Does an employee have the right to take FMLA leave and be restored to the same or equivalent position even though the employer does not employ 50 employees and is not covered by the FMLA? The answer may depend on the particular court hearing the case, as evidenced by a recent federal appellate court decision. The Sixth Circuit Court of Appeals recently held that an employer is not precluded from arguing that its former employee was ineligible for FMLA leave even though the employer previously led the employee to believe he was eligible for FMLA leave and later provided such leave. Dobrowski v. Jay Dee Contractors (pdf).
Daniel Dobrowski worked for Jay Dee as a mechanical engineer. He had dealt with epilepsy from a young age and, although he controlled his condition through various treatments, Dobrowski continued to suffer from seizures as an adult. In consultation with his physician, he agreed to undergo surgery as a treatment option. He informed his supervisor about the surgery one month before the procedure. In return, the employer provided him with an FMLA Leave of Absence application form. After Dobrowski returned the form, the employer sent him a letter informing him that, “pursuant to the Family and Medical Leave Act,” the Company would allow him to take the requested leave and keep his position open for 12 weeks from the time of surgery. Dobrowski underwent surgery and about one month before his FMLA leave was to expire, he attempted to return to work. However, the employer told him his position was being eliminated and it “no longer needed his services.”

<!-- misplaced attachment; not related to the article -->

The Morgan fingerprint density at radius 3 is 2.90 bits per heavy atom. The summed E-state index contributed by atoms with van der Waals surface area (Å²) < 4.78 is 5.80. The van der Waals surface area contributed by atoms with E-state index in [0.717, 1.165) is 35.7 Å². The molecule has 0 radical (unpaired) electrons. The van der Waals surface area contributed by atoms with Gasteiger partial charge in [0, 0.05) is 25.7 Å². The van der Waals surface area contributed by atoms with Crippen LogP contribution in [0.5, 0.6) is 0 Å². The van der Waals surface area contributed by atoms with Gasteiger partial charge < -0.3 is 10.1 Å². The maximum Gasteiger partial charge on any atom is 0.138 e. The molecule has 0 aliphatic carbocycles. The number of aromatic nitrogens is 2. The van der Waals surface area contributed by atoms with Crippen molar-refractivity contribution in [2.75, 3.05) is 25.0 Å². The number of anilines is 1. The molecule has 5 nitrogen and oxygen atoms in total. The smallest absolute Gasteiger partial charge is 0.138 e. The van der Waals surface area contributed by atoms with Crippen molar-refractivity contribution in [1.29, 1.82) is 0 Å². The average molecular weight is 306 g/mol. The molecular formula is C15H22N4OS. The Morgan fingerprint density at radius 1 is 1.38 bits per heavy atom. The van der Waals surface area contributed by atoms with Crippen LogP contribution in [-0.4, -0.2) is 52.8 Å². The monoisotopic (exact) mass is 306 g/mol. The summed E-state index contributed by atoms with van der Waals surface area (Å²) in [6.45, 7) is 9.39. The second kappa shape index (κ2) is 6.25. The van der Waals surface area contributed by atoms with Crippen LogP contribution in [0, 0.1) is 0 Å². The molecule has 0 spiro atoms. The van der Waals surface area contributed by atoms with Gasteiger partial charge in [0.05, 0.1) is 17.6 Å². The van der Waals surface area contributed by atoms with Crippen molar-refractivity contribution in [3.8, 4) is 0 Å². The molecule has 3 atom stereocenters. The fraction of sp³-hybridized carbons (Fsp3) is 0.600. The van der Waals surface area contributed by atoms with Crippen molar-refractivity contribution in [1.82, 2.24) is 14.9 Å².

Dobrowski later sued the employer, alleging that its actions violated the FMLA. The employer moved for summary judgment, contending that Dobrowski never was eligible for FMLA protection because the Company employed fewer than 50 employees in a 75-mile radius. In response, Dobrowski argued that the doctrine of “equitable estoppel” prevented the employer from denying his eligibility after it already had informed him at the time of his surgery that he was eligible for FMLA leave and gave him leave pursuant to the Act. The district court rejected Dobrowski’s claim and dismissed the lawsuit. Dobrowski appealed.
The appellate court held that Dobrowski could advance his claim only if he could show that the employer misrepresented a material fact, which Dobrowski reasonably relied on, and that he suffered a detriment as a result. Surprisingly, the court found that Dobrowski already had made the decision to undergo surgery before he was informed of his FMLA rights. Consequently, he did not change his position to his disadvantage in reliance on the belief that his leave would be protected by the FMLA.
Insights for Employers
Although this result clearly is a good one for employers since it narrowly applies the doctrine of equitable estoppel, it departs from cases in several other federal circuits, such as Reaux v. Infohealth Mgmt. Corp. (pdf), in which a federal district court based in Chicago recently allowed a near identical fact pattern to proceed. These conflicting FMLA decisions illustrate the need for employers to determine FMLA eligibility prior to the employee’s leave of absence, and to review their FMLA or other personnel policies to ensure they do not promise leave benefits to employees who otherwise are ineligible for such leave. Further, employers should consider training supervisors and managers on their responsibilities under the FMLA to avoid making inaccurate representations to employees regarding their FMLA eligibility.